The drumming of an army,
The steady, soaking rain.
Core of my heart, my country!
Land of the Rainbow Gold,
For flood and fire and famine,
She pays us back threefold;
Over the thirsty paddocks,
Watch, after many days,
The filmy veil of greenness
That thickens as we gaze.
An opal-hearted country,
A wilful, lavish land -
All you who have not loved her,
You will not understand -
Though Earth holds many splendours,
Wherever I may die,
I know to what brown Country
My homing thoughts will fly.
Thursday, February 5, 2009
Wednesday, February 4, 2009
I couldn't sleep the other night, so I watched a bit of 2 a.m. television. I caught a film called Behind The Headlines, starring Lee Tracy and Diana Gibson. Made in 1937, it tells of the love-hate rivalry between two reporters, one who works for a mainstream newspaper, the other who works for the upstart radio station. While Gibson (the print reporter) and all the other scribblers follow their beats, attending press conferences and writing the news, Tracy is scooping them all over the place by putting news on the air as it happens. It's the classic battle of technologies, and should be required viewing for any print journo who is watching circulation decline while blog viewership goes up.
In one scene Gibson gets chewed out by her publisher, who says "every time he scoops you, our circulation goes down." Sounds familiar? Then the publisher laments that he's trying to sell the paper, but "if circulation keeps dropping I'm going to have to pay someone to take this paper off my hands." In another scene, the publisher listens in as Tracy broadcasts live from a fire, then says "I hate to admit it, but that was the most fascinating broadcast I've ever heard."
Gibson's a feisty one, though, and she hits back at Tracy. Hiring thugs to stop him doesn't work, so she attacks his credibility. Twice she grabs his mic during a live broadcast and tells his listeners that he's just making it all up, and that they're not on the scene of the action at all, but are just standing in a studio. Again, sound familiar?
The parallels with our times are quite remarkable. This isn't great movie-making, but at just 58 minutes long, it is a quick and entertaining glimpse at the struggles we poor ink-stained wretches have been waging for over 70 years.
As the movie poster put it, "He made the yellow journals green with envy...the "short-wave" reporter who put the news on the air the moment it happened!"
It doesn't seem to be available on DVD, but if it's ever on late night tv, it's worth staying up to see. Or at least capturing on Tivo or tape.
Monday, February 2, 2009
Two things every Canadian knows about Australia: the toilets swirl the other way when they flush, and the country is full of poisonous and venomous creatures. The first is nonsense (I suppose you could say it's a load of crap) since Australian toilets don't swirl at all; the second, though, is quite true. There is an amazing number of dangerous and deadly creatures here.
And no, I'm not just talking about AFL fans on a bender. Anyone who's read Bill Bryson's book, In A Sunburnt Country, knows the stats: all of the world's most venomous snakes, spiders, jellyfish and insects are found in this country. This week a teenager was stung by an irukandji jellyfish off Fraser Island. The kid survived, but people have died from a single sting of this one-inch-wide packet of death. And that's just one of many tiny, deadly creatures that lurk in the woods, waters, deserts and back yards.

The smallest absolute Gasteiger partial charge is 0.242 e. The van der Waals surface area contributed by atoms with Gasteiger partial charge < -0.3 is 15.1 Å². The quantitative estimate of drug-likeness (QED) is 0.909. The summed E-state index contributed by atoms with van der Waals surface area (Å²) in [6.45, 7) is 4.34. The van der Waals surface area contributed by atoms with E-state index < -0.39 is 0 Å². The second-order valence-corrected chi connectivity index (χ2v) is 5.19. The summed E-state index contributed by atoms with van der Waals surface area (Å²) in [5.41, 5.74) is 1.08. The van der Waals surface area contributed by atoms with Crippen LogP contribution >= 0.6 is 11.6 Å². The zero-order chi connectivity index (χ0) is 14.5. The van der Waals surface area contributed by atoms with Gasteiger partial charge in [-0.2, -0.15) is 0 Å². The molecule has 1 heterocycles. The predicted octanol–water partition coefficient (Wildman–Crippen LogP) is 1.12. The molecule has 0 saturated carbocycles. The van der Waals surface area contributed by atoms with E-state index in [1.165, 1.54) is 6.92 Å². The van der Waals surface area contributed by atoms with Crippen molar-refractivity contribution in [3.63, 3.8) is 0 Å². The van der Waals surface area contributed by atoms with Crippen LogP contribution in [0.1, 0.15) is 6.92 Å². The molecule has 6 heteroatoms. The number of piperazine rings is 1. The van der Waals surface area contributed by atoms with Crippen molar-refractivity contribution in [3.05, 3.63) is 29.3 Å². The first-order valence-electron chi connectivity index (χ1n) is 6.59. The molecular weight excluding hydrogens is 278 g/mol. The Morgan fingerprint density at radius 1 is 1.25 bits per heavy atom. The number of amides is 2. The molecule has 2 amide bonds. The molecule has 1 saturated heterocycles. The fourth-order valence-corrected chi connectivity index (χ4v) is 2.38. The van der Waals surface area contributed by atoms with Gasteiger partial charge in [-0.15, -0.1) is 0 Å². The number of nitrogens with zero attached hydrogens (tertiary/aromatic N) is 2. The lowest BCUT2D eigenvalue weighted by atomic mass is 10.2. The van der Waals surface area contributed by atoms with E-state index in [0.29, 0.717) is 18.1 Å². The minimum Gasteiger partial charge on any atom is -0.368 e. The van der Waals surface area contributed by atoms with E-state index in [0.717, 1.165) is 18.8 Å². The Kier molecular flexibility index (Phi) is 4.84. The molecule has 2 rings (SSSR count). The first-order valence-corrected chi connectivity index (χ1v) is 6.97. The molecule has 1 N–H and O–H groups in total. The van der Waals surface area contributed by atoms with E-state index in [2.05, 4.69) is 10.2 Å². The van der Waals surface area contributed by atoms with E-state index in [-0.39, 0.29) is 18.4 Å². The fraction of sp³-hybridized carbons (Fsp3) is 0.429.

Of course, faced with this reality, Australians have two choices: they can either stay inside and lock the doors, or they can take sensible precautions and go ahead and enjoy the outdoors. Naturally most of them do the latter.
The trick for visitors is figuring out what sensible precautions look like. So far we've not seen much in the way of dangerous wildlife, at least not that we know of (there was a massive spider in the pool the other day, and I saw a snake on the beach that was about a metre and a half long, but since we don't know what kind they were, we're not counting them.) What we have seen, though, are bluebottles. These are little jellyfish that are known in other parts of the world as the Portugese man o'war. They give a nasty sting, which is apparently extremely painful although it's not deadly.
You see them on the beaches quite regularly, but they don't seem to keep people out of the water. And that's where it gets tricky for a visitor. You arrive at a beach, it's a hot day and you're ready for a swim. You go to the flags in the sand that mark the lifeguards' positions, and read the board that tells you the day's conditions: Stingers are present, it says. You look on the sand at the high tide mark, and sure enough you can see them every couple of metres, a blueish air sack a bit bigger than a marble or perhaps as big as a golf ball and a long, thin blue tail that can be a couple of metres long.
If we encountered them in Canada, we'd stay out the water. In Australia, though, the beaches are full and nobody seems to worry too much about them. People swim, someone occasionally gets stung, and life goes on.
The other day, though, I saw a sight that was keeping just about every Australian out of the water. After dropping Ana off at school I went for my usual walk from Sunrise Beach to Sunshine Beach. There were thousands upon thousands of bluebottles on the sand. Instead of one or two here and there, there were big clumps of them all along the shore. You couldn't even walk in the shallow water without seeing them swishing all around. It was amazing.
Yet even then, there were a couple of people in the water. I stopped to chat to the lifeguard at Sunshine Beach and asked him about them. "Some people don't worry about them at all," he said, "and other people get really freaked out if there's even one around." His tone implied that the sensible choice is somewhere between those two extremes, and that's certainly where I plan to stay.
For more on the bluebottle, go here: http://www.australianfauna.com/bluebottlejellyfish.php